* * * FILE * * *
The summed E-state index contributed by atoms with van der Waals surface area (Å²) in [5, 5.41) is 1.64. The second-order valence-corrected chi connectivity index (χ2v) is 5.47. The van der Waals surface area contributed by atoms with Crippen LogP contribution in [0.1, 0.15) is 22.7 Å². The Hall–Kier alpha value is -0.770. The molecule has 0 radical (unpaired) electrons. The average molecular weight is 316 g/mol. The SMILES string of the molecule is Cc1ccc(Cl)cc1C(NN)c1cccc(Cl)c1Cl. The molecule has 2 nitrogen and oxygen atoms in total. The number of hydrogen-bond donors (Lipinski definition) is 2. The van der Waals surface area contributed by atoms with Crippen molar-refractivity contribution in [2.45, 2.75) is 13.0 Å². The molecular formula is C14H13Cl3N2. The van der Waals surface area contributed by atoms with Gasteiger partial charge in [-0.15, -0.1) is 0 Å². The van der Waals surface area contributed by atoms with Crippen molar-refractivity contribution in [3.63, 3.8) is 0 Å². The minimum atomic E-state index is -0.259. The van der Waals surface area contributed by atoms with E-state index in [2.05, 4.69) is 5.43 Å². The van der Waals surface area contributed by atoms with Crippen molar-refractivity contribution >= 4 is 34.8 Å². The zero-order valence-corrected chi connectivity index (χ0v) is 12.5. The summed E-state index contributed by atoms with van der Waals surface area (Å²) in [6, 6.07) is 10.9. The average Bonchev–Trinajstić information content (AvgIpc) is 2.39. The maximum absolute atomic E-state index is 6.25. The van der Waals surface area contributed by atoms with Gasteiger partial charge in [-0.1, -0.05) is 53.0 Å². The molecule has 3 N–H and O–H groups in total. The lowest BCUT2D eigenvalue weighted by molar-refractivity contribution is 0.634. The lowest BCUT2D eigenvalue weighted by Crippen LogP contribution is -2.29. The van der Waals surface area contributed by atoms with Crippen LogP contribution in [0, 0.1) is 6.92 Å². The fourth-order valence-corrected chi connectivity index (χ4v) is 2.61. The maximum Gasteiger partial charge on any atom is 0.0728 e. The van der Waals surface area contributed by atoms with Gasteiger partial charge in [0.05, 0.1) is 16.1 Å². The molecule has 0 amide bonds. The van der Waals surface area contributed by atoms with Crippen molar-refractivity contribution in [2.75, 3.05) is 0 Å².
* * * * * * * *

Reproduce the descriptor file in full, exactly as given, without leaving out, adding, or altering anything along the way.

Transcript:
The summed E-state index contributed by atoms with van der Waals surface area (Å²) in [5, 5.41) is 1.64. The second-order valence-corrected chi connectivity index (χ2v) is 5.47. The van der Waals surface area contributed by atoms with Crippen LogP contribution in [0.1, 0.15) is 22.7 Å². The Hall–Kier alpha value is -0.770. The molecule has 0 radical (unpaired) electrons. The average molecular weight is 316 g/mol. The SMILES string of the molecule is Cc1ccc(Cl)cc1C(NN)c1cccc(Cl)c1Cl. The molecule has 2 nitrogen and oxygen atoms in total. The number of hydrogen-bond donors (Lipinski definition) is 2. The van der Waals surface area contributed by atoms with Crippen molar-refractivity contribution in [2.45, 2.75) is 13.0 Å². The molecular formula is C14H13Cl3N2. The van der Waals surface area contributed by atoms with Gasteiger partial charge in [-0.15, -0.1) is 0 Å². The van der Waals surface area contributed by atoms with Crippen molar-refractivity contribution in [3.63, 3.8) is 0 Å². The minimum atomic E-state index is -0.259. The van der Waals surface area contributed by atoms with E-state index in [2.05, 4.69) is 5.43 Å². The van der Waals surface area contributed by atoms with Crippen molar-refractivity contribution >= 4 is 34.8 Å². The zero-order valence-corrected chi connectivity index (χ0v) is 12.5. The summed E-state index contributed by atoms with van der Waals surface area (Å²) in [6, 6.07) is 10.9. The average Bonchev–Trinajstić information content (AvgIpc) is 2.39. The maximum absolute atomic E-state index is 6.25. The van der Waals surface area contributed by atoms with Gasteiger partial charge in [-0.1, -0.05) is 53.0 Å². The molecule has 3 N–H and O–H groups in total. The lowest BCUT2D eigenvalue weighted by molar-refractivity contribution is 0.634. The lowest BCUT2D eigenvalue weighted by Crippen LogP contribution is -2.29. The van der Waals surface area contributed by atoms with Crippen LogP contribution in [0, 0.1) is 6.92 Å². The fourth-order valence-corrected chi connectivity index (χ4v) is 2.61. The maximum Gasteiger partial charge on any atom is 0.0728 e. The van der Waals surface area contributed by atoms with Gasteiger partial charge in [0.05, 0.1) is 16.1 Å². The molecule has 0 amide bonds. The van der Waals surface area contributed by atoms with Crippen molar-refractivity contribution in [2.75, 3.05) is 0 Å².